Monday, April 24, 2017

Edge of the City - S.A. Bailey

S.A. Bailey's debut novel AND THE RAIN CAME DOWN was as good a traditional private eye yarn as I've read in recent years, and the second book in the Jeb Shaw series, THE LINES WE CROSS, was just as strong. Now Jeb is back in EDGE OF THE CITY, which blends the hardboiled detective elements with pure action/adventure to create an epic tale of corruption and violence.

Jeb is hired to find out who's trying to kill a Dallas politician who has a long history of graft, infidelity, and racial rabble-rousing. This ties in a young gang member Jeb was forced to shoot during an armed robbery, a politically powerful mega-church, a couple of former professional football players, a kidnapping, a rape, an international business deal gone bad, and assorted other motives for murder and mayhem. Jeb sorts through it all in fine private eye style, but then the final section of book deals with his efforts—along with some friends and associates—to deliver a witness who will break the case wide open to the Feds, even though they're outnumbered by enemies who are willing to turn Dallas into a war zone.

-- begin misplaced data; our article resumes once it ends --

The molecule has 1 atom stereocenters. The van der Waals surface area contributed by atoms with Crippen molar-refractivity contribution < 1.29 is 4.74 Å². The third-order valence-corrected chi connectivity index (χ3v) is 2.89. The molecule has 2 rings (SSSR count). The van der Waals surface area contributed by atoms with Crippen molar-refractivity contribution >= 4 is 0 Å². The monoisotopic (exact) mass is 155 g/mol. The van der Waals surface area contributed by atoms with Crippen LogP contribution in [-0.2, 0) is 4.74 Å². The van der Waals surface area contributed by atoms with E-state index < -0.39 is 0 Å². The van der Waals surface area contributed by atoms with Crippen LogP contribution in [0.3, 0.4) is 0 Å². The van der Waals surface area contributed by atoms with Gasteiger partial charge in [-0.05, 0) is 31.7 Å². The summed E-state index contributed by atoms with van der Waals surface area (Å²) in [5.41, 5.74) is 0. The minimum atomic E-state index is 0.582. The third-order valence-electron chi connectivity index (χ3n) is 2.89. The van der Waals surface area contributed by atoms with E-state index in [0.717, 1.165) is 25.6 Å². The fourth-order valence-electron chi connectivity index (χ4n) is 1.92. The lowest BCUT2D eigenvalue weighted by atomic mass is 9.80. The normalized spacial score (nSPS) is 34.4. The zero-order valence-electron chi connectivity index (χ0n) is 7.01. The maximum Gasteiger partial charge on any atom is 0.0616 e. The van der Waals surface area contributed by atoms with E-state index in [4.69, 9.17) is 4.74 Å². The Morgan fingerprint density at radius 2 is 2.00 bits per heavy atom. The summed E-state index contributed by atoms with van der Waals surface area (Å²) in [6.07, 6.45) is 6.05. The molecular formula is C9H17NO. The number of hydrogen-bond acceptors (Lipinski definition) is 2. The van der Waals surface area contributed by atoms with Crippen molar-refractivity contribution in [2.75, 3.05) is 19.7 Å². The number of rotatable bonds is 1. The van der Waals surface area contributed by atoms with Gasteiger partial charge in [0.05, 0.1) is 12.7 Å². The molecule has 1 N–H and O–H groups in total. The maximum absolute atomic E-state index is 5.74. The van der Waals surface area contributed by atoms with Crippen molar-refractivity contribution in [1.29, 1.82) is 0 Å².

The plot of EDGE OF THE CITY is complex and well put together, and the action scenes have a gritty authenticity that elevates them from standard shootouts. Bailey really nails the political and criminal landscape of Dallas, as well. But what sets this book apart, as it did the others in the series, is Jeb himself and the distinctive voice that Bailey gives him as narrator and protagonist. Jeb has his flaws and plenty of them, but he also manages to be thoroughly sympathetic, a guy you can't help but root for even while he's messing up his life. And there's certainly no one else better to have on your side if you're in trouble. EDGE OF THE CITY is bloody, profane, tragic, and all kinds of politically incorrect. But it's also smart and funny and poignant when it needs to be. Highly recommended.

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